Use a Single Windows Form to Update Multiple Lookup Tables Just about every database application

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Use a Single Windows Form to Update Multiple Lookup Tables Just about every database application

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Sử dụng một mẫu đơn để cập nhật Windows Nhiều Lookup Tables Chỉ cần về tất cả các ứng dụng cơ sở dữ liệu sử dụng bảng tra cứu của một số loại hay cách khác, chẳng hạn như loại, vùng và lãnh thổ trong cơ sở dữ liệu Northwind

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  1. 8.2 Use a Single Windows Form to Update Multiple Lookup Tables Just about every database application uses lookup tables of some sort or another, such as categories, regions, and territories in the Northwind database. Normally, each of these lookup tables would get its own form for viewing or updating the information in the tables. This example will provide the means for you to create a single form to maintain any of your simple lookup tables, again using a Windows Form. You have a number of simple lookup tables in your application, and it is a pain to have to create a form for each table. How do you create a Windows Form that can be used to update most if not all of your lookup tables that are contained in your database? Technique Using two main controls, the ListBox control and DataGrid control, you can create a form that will take care of most of your simple lookup tables. When you get into those tables that contain lookups or graphics, you will have to come up with a more complete method to modify the data. For this example, you will be using some familiar friends: DataAdapter, CommandBuilder, and DataTable objects. Steps Open and run the VB.NET -Chapter 8 solution. From the main Windows Form, click on the command button with the caption How-To 8.2. You will then see the form displayed in Figure 8.3. Figure 8.3. The DataGrid control is filled with different data every time a new item is chosen in the ListBox control.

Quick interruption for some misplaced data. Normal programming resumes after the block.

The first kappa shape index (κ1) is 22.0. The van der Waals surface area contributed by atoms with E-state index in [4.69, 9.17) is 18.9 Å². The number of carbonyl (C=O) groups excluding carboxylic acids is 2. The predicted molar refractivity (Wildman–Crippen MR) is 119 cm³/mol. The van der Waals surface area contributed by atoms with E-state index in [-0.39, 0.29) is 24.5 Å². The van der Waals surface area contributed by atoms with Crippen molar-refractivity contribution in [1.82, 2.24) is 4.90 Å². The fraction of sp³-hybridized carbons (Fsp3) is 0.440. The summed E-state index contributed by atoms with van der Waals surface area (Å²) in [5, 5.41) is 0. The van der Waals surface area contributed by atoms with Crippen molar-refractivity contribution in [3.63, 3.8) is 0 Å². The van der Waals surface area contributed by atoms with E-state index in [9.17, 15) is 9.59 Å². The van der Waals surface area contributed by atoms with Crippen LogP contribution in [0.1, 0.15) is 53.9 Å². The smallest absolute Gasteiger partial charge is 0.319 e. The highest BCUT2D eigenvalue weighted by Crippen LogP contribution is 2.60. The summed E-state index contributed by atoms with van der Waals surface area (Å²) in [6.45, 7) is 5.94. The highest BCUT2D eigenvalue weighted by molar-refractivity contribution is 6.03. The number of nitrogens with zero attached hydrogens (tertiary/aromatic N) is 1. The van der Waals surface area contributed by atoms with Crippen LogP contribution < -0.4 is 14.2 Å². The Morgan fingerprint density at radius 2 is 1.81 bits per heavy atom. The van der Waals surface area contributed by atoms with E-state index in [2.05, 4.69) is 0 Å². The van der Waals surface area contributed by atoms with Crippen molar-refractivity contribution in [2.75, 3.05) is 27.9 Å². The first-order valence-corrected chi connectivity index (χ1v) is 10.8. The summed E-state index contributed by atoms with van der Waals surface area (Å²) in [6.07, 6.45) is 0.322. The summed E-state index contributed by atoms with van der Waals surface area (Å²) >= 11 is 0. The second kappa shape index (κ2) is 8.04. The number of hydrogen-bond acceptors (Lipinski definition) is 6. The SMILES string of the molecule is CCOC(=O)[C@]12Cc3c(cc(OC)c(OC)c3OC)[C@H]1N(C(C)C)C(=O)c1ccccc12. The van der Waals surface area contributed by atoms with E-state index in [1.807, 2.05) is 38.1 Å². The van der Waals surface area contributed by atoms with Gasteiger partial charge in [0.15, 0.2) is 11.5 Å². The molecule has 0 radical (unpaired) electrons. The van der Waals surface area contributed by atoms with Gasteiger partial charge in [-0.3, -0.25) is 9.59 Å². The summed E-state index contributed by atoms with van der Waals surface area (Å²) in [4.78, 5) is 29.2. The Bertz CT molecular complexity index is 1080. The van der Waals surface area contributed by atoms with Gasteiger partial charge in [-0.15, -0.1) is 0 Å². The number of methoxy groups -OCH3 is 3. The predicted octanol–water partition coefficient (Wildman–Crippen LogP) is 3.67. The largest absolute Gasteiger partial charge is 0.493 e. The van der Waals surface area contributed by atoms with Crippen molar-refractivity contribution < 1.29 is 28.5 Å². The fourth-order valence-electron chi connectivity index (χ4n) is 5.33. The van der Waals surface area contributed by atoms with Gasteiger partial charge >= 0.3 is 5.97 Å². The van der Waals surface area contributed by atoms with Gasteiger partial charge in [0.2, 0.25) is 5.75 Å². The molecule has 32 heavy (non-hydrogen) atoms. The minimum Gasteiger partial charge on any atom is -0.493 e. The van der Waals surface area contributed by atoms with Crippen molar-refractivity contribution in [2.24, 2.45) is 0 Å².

2. When you choose a new item from the list of tables on the left, the data grid on the right becomes filled with the data from the chosen table. You can then modify the data in the data grid and click on the Update button to update the data back to the server. This includes modifying existing records, as well as adding and deleting records in the DataGrid control. 1. Create a Windows Form. Then place the controls shown in Figure 8.3 with the properties set forth in Table 8.3. Table 8.3. Label, ListBox, DataGrid, and Command Button Controls Property Settings Object Property Setting Label Name Label1 Text Lookup Table to Edit Label Name Label2 Text Lookup Table Data ListBox Name lstLookupTables DataGrid Name dgTableData Button Name btnUpdate 2. Add data to the Items collection of lstLookupTables. To do this, click on the builder button beside the Items property in the property sheet for lstLookupTables. You will then see the String Collection Editor as shown in Figure 8.4. The Items you will add include Categories, Region, and Territories. Figure 8.4. Adding hard-coded items at design is pretty straightforward using this dialog box.